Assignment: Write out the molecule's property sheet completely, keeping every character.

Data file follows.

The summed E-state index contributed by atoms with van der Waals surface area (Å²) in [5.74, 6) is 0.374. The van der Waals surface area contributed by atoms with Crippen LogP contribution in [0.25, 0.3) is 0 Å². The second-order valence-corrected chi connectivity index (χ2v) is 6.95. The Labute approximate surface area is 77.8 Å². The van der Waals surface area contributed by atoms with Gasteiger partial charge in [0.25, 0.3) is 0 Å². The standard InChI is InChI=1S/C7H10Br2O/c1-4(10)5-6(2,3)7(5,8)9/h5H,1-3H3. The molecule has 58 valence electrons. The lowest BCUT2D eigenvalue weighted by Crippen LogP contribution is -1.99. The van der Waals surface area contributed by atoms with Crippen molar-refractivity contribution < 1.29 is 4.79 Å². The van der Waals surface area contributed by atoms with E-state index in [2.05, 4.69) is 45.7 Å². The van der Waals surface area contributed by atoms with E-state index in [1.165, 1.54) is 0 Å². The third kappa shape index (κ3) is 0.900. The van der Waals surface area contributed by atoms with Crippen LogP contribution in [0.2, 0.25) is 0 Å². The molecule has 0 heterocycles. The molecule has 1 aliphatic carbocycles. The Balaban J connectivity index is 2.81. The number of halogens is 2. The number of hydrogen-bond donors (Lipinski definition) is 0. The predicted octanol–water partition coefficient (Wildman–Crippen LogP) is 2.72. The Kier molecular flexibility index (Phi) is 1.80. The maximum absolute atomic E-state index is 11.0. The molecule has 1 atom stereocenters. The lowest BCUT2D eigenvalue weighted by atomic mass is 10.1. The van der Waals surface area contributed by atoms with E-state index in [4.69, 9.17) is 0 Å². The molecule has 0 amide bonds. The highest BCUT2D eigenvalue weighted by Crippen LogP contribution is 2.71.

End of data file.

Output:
The summed E-state index contributed by atoms with van der Waals surface area (Å²) in [5.74, 6) is 0.374. The van der Waals surface area contributed by atoms with Crippen LogP contribution in [0.25, 0.3) is 0 Å². The second-order valence-corrected chi connectivity index (χ2v) is 6.95. The Labute approximate surface area is 77.8 Å². The van der Waals surface area contributed by atoms with Gasteiger partial charge in [0.25, 0.3) is 0 Å². The standard InChI is InChI=1S/C7H10Br2O/c1-4(10)5-6(2,3)7(5,8)9/h5H,1-3H3. The molecule has 58 valence electrons. The lowest BCUT2D eigenvalue weighted by Crippen LogP contribution is -1.99. The van der Waals surface area contributed by atoms with Crippen molar-refractivity contribution < 1.29 is 4.79 Å². The van der Waals surface area contributed by atoms with E-state index in [2.05, 4.69) is 45.7 Å². The van der Waals surface area contributed by atoms with E-state index in [1.165, 1.54) is 0 Å². The third kappa shape index (κ3) is 0.900. The van der Waals surface area contributed by atoms with Crippen LogP contribution in [0.2, 0.25) is 0 Å². The molecule has 0 heterocycles. The molecule has 1 aliphatic carbocycles. The Balaban J connectivity index is 2.81. The number of halogens is 2. The number of hydrogen-bond donors (Lipinski definition) is 0. The predicted octanol–water partition coefficient (Wildman–Crippen LogP) is 2.72. The Kier molecular flexibility index (Phi) is 1.80. The maximum absolute atomic E-state index is 11.0. The molecule has 1 atom stereocenters. The lowest BCUT2D eigenvalue weighted by atomic mass is 10.1. The van der Waals surface area contributed by atoms with E-state index in [4.69, 9.17) is 0 Å². The molecule has 0 amide bonds. The highest BCUT2D eigenvalue weighted by Crippen LogP contribution is 2.71.